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Story: Phan Thanh Nhat Minh Photos: Hue Former Citadel Center for Heritage Preservation
An ancient form of Vietnamese court music is enjoying a revival.
Founded and affiliated with the first independent sovereign dynasties of Vietnam, elegant court music spans a thousand years of evolution. An invaluable heritage of our nation and mankind, this genre of music has been passed down for generations, connecting the past, the present and the future.
In the eighth century BCE, a monk from the Champa Kingdom (in present-day central and southern Vietnam) brought his native elegant court music and his Buddhist practices to Japan. He was held in high regard by the Japanese court, where the music he introduced was modified to become gagaku, traditional Japanese court music. More than a decade ago, a joint performance of Vietnamese court music and Japanese gagaku in the courtyard of Thai Hoa Palace in Hue left an enduring impression on those lucky enough to hear these two styles played together.
Despite its early roots, it was not until the Nguyen Dynasty that elegant court music evolved to its current form and served as an integral part of royal rites and activities. These included everything from coronations to New Year’s celebrations; birthday ceremonies for empress dowagers or crown princes (Heaven’s Longevity ceremonies); celebrations to open new palaces; sacrifices to Heaven, the ancestors, and nature gods; and funerary sacrifices for emperors, empresses and empress dowagers. It accompanied every royal festival or sacrifice.
The makeup of the orchestra for each genre was strictly regulated. According to Nguyen Dynasty accounts there were six types of orchestras: Elegant court music orchestras; Hung percussion music orchestras; light music (stringed and woodwind music orchestras); stone bell and chime music orchestras; and military music orchestras. All boasted a broad range of musical instruments.
Elegant court music reached its peak during the Nguyen Dynasty, playing a key role in royal rites and court festivals.
After falling into decline, Vietnam’s elegant court music was declared an Intangible and Oral Cultural Heritage of Humanity by UNESCO.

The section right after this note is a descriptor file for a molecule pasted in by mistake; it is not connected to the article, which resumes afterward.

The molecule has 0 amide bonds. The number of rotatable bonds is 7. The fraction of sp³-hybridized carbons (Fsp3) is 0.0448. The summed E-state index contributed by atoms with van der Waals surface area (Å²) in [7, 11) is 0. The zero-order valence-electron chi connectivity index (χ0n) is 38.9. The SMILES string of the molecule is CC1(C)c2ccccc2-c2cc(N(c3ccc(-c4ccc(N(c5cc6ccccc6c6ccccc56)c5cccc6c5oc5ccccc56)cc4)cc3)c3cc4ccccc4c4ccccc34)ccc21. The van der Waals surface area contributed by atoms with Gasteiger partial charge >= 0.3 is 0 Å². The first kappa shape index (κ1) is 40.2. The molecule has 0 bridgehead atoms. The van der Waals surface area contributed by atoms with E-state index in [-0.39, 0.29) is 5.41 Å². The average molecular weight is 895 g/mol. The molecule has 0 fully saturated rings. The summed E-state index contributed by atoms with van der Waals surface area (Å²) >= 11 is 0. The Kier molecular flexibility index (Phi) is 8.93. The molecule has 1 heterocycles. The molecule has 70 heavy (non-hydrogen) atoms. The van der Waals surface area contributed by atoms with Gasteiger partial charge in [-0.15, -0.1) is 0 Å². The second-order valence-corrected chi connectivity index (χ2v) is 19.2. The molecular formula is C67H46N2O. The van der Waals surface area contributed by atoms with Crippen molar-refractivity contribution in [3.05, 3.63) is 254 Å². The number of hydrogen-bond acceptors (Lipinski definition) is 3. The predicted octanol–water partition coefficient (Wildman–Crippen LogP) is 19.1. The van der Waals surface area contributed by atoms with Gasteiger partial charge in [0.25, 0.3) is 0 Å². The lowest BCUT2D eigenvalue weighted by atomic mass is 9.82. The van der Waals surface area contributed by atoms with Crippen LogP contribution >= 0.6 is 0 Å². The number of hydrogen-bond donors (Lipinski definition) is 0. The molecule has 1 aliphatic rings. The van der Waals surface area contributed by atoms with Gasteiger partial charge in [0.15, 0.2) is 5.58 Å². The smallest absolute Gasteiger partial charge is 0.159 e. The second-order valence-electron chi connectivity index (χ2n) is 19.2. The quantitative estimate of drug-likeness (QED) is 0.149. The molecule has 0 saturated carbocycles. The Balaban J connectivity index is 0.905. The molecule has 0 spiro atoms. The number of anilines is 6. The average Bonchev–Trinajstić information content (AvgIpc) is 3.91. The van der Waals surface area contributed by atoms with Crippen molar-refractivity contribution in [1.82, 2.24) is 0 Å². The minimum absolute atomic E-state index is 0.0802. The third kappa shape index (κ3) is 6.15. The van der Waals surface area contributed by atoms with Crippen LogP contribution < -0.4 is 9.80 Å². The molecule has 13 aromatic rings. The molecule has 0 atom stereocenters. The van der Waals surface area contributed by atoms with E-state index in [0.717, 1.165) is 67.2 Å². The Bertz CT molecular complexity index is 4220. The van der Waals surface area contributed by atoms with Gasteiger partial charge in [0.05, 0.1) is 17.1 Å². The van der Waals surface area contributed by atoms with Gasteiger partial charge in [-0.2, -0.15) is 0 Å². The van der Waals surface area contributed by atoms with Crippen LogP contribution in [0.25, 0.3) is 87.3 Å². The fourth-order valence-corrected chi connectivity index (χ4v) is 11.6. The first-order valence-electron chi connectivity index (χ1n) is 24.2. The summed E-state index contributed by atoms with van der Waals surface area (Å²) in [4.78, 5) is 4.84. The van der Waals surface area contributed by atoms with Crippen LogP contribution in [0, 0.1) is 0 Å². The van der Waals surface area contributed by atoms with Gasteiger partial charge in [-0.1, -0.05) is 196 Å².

Historical turbulence in the late 19th century and the loss of national sovereignty to French colonialists led to the deterioration of elegant court music. By the end of the 20th century, the genre was on the verge of oblivion. Authorities in Hue made great efforts to preserve this style, aided by the international community, in particular UNESCO. Slowly, they brought elegant court music back to life.
In 2003, UNESCO certified elegant court music as an Intangible and Oral Cultural Heritage of Humanity and it gained newfound popularity and renewed public interest.
From 2005 to 2009, a national program took place in the Hue Former Citadel to preserve and promote the values of elegant court music. The program included promotion and preservation, research and music collection, the revival of elegant court musical instruments and the training of young musicians.
Reaching beyond its original performance sphere, elegant court music is now being enjoyed at concerts, particularly at international cultural festivals and traditional craft festivals hosted periodically in the Hue Former Citadel. Youngsters are learning about this genre at school and at concerts held for pupils and students. Elegant court music is also being promoted to overseas audiences through a series of cultural exchange programs between the Hue Former Citadel and other countries and territories. In 2007, the Hue Elegant Court Orchestra was invited to perform at the Imperial Palace in Tokyo, Japan, creating a buzz in the international press. Ten years later, elegant court music was performed in the Hue Former Citadel to celebrate the visit of the emperor and empress of Japan, leaving a strong impression on these special guests.
Elegant court music is forming new links between Vietnam and other nations. But, most importantly, it is a bridge connecting us to our past.